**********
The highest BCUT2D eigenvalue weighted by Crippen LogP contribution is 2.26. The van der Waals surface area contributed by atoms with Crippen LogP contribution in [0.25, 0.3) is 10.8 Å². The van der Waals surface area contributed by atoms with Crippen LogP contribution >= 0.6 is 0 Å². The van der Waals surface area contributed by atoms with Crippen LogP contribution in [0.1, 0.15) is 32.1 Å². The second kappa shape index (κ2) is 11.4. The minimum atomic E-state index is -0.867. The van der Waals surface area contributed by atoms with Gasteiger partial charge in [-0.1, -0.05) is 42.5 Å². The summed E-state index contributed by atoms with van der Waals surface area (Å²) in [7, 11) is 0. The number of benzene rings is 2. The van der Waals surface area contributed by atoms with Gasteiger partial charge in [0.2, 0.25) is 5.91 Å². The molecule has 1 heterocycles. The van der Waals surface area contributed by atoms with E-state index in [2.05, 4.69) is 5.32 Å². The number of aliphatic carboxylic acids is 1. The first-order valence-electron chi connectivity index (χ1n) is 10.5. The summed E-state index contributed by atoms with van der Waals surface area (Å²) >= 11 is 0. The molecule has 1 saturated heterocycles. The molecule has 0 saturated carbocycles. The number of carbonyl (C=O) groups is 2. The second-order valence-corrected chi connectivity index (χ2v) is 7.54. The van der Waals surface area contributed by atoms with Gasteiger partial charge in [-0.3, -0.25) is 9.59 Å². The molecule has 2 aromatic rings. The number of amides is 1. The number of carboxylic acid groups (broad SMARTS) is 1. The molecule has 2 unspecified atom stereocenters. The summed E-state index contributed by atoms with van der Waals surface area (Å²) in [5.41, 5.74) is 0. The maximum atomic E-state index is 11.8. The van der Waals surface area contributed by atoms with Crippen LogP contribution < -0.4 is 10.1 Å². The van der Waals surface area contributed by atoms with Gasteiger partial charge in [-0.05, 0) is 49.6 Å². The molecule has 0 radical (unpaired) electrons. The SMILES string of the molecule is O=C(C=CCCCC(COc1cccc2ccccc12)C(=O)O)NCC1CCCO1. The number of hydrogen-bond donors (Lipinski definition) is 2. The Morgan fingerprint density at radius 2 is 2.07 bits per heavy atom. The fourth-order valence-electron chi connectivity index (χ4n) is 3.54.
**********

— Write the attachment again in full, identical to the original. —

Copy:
The highest BCUT2D eigenvalue weighted by Crippen LogP contribution is 2.26. The van der Waals surface area contributed by atoms with Crippen LogP contribution in [0.25, 0.3) is 10.8 Å². The van der Waals surface area contributed by atoms with Crippen LogP contribution >= 0.6 is 0 Å². The van der Waals surface area contributed by atoms with Crippen LogP contribution in [0.1, 0.15) is 32.1 Å². The second kappa shape index (κ2) is 11.4. The minimum atomic E-state index is -0.867. The van der Waals surface area contributed by atoms with Gasteiger partial charge in [-0.1, -0.05) is 42.5 Å². The summed E-state index contributed by atoms with van der Waals surface area (Å²) in [7, 11) is 0. The number of benzene rings is 2. The van der Waals surface area contributed by atoms with Gasteiger partial charge in [0.2, 0.25) is 5.91 Å². The molecule has 1 heterocycles. The van der Waals surface area contributed by atoms with E-state index in [2.05, 4.69) is 5.32 Å². The number of aliphatic carboxylic acids is 1. The first-order valence-electron chi connectivity index (χ1n) is 10.5. The summed E-state index contributed by atoms with van der Waals surface area (Å²) >= 11 is 0. The molecule has 1 saturated heterocycles. The molecule has 0 saturated carbocycles. The number of carbonyl (C=O) groups is 2. The second-order valence-corrected chi connectivity index (χ2v) is 7.54. The van der Waals surface area contributed by atoms with Gasteiger partial charge in [-0.3, -0.25) is 9.59 Å². The molecule has 2 aromatic rings. The number of amides is 1. The number of carboxylic acid groups (broad SMARTS) is 1. The molecule has 2 unspecified atom stereocenters. The summed E-state index contributed by atoms with van der Waals surface area (Å²) in [5.41, 5.74) is 0. The maximum atomic E-state index is 11.8. The van der Waals surface area contributed by atoms with Crippen LogP contribution < -0.4 is 10.1 Å². The van der Waals surface area contributed by atoms with Gasteiger partial charge in [-0.05, 0) is 49.6 Å². The molecule has 0 radical (unpaired) electrons. The SMILES string of the molecule is O=C(C=CCCCC(COc1cccc2ccccc12)C(=O)O)NCC1CCCO1. The number of hydrogen-bond donors (Lipinski definition) is 2. The Morgan fingerprint density at radius 2 is 2.07 bits per heavy atom. The fourth-order valence-electron chi connectivity index (χ4n) is 3.54.